Cumming talks about missing out on that M16 job and the role of gender in the world of spies.
Just before Amelia Levene takes over the British foreign spy service, she disappears in the south of France. No one knows where she is and British authorities scramble to locate her before word leaks to other countries or, worse, the media.
Panicked executives at MI6 summon disgraced agent Thomas Kell, a longtime friend and colleague of Amelia, to figure out what’s happened and why. The personal and the political soon collide, with forays into North Africa and across Europe.
Welcome to the brainy spy world of Charles Cumming, a young British author who, with the publication of “The Trinity Six” in 2011, drew comparisons to renowned thriller masters Alan Furst, John le Carré and Olen Steinhauer, among others. He returns this month with the story of Thomas Kell in A Foreign Country.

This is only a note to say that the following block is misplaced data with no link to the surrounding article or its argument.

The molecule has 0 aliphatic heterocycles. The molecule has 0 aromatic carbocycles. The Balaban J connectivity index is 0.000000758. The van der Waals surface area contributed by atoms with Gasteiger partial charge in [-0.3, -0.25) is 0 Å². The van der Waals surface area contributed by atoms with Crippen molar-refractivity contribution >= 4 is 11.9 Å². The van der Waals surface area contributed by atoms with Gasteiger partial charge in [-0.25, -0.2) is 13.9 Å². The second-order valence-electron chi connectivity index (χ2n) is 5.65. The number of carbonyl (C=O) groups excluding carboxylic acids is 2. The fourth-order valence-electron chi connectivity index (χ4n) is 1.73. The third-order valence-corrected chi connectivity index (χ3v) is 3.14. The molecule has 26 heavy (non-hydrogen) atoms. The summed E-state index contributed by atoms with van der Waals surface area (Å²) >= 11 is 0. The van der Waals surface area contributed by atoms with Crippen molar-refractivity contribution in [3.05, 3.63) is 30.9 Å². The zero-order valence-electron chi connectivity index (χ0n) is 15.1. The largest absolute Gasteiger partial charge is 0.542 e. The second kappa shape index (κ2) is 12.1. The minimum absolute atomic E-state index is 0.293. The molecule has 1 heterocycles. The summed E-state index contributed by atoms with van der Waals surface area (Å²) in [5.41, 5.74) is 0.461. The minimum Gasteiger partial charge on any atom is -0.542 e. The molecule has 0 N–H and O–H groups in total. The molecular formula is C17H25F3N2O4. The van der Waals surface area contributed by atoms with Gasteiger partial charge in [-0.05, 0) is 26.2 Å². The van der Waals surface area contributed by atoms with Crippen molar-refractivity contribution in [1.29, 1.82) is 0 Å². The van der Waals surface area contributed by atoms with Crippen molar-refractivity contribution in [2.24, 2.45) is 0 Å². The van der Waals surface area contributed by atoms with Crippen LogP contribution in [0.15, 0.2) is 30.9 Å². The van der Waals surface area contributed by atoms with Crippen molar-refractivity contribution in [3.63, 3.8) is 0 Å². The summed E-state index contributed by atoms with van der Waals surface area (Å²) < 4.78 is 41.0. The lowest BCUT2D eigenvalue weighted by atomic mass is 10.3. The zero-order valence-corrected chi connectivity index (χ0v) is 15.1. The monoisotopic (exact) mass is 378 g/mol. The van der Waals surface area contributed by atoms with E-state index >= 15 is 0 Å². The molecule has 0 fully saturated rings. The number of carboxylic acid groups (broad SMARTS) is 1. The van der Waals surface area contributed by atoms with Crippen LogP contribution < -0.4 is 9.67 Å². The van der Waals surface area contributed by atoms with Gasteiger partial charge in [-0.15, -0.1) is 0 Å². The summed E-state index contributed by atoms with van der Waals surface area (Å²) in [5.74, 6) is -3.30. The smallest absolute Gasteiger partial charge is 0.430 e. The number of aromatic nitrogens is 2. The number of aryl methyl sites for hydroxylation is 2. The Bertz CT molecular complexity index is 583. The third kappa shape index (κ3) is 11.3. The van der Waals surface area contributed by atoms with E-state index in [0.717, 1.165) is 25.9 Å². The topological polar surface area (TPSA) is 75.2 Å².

Readers first meet Kell seven months after the spy service coerced him to retire at the ripe old age of 42. Childless and on the verge of divorce, Kell awakes in a strange bed, nursing a “hangover comparable in range and intensity to the reproduction Jackson Pollock hanging on the wall of his temporary bedroom.”
Kell isn’t a man of derring-do like James Bond or Jack Reacher. Instead he relies on a mixture of smarts and intuition to solve problems of international intrigue.
Cumming keeps things moving with plenty of surveillance and tricks of the trade, but retains enough plausibility to make his hero relatable. Like George Smiley and other literary spies, Thomas Kell fascinates because of the constant tension between his ideals and the pragmatic reality of his trade.
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